Designer breed dogs are only growing in popularity as people recognize the benefits of breeding two distinct dog breeds together.
The Goldendoodle is a popular dog that mixes a Golden Retriever with a Poodle. The resulting dog has soft curly fur, is loving and affectionate, and incredibly athletic, making it a well-suited dog for any family.
Goldendoodles are not hypoallergenic dogs. In truth, there is no such thing as entirely hypoallergenic dogs because urine and dander proteins can trigger allergies.
If you live in a household with allergy sufferers and are hoping to add a hypoallergenic dog to your family, you may want to consider a different pet.
It is essential to understand that even though one parent of a Goldendoodle may be hypoallergenic, nothing is guaranteeing the genes from the Poodle will pass to the puppy.
There is a good chance that a Goldendoodle may end up with fur more closely related to a Golden Retriever, which sheds a moderate amount.
Every Goldendoodle dog is an individual, and it is important to meet your puppy before adoption.
If you are prone to pet allergies, spending time with the perspective puppy will help you determine if the specific dog has inherited hypoallergenic traits.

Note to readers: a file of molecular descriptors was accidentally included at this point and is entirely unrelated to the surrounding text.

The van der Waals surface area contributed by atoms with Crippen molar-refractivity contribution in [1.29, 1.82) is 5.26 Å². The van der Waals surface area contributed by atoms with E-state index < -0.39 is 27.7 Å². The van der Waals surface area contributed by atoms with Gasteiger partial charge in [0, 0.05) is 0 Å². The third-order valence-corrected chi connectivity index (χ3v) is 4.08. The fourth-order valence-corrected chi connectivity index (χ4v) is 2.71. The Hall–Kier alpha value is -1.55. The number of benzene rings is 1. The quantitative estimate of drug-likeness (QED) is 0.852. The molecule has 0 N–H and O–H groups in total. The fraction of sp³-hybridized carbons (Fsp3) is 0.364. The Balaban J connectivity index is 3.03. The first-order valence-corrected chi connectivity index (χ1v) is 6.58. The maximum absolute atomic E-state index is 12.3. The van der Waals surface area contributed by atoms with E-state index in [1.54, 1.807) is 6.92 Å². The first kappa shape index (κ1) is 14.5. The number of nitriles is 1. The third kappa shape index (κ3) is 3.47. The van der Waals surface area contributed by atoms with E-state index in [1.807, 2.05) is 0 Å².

What Causes Pet Allergies?
Many people believe that pet allergies are only caused by excessive fur or dander from the dog’s coat. While this is primarily true, it is not entirely true.
Pet allergies actually stem from particular proteins found in the pet’s body. Proteins that cause allergies are mostly found in fur and dander but can also be found in pet saliva, urine, or feces.
Understanding where pet allergies come from is important when choosing a dog. If you have existing pet allergies related to the dog’s saliva, even finding a hypoallergenic dog won’t help prevent symptoms from forming.
Before adopting a dog, even a hypoallergenic dog, it is a good idea to have an allergy test performed with your doctor to determine the true nature of your pet allergies.
What Is Pet Dander?
The word “dander” is commonly used when talking about pet allergies, but what actually is dander? Every animal, humans included, is capable of producing dander.
Cats, dogs, rodents, and even birds can produce different amounts of dander. Pet dander consists of tiny, microscopic bits of skin that are shed.
Even dogs considered hypoallergenic will still shed some small amount of dander as part of keeping healthy skin and a healthy coat.
Within the microscopic skin flakes, there are tiny proteins. These proteins are what cause an allergic reaction in people.
Hypoallergenic dogs tend to have a lower protein concentration in the skin, but it can still cause an allergic reaction.
Are Goldendoodles A Good Option For People With Allergies?
Compared to other dog breeds, a Goldendoodle may be an excellent choice for people who suffer from pet allergies.
Dogs that have a thick, double coat, like a Husky or Newfoundland, are heavy shedders, increasing the amount of fur and dander in the home.
Golden Retrievers are moderate shedders, and Poodles rarely shed, making a potentially wonderful combination for allergy sufferers.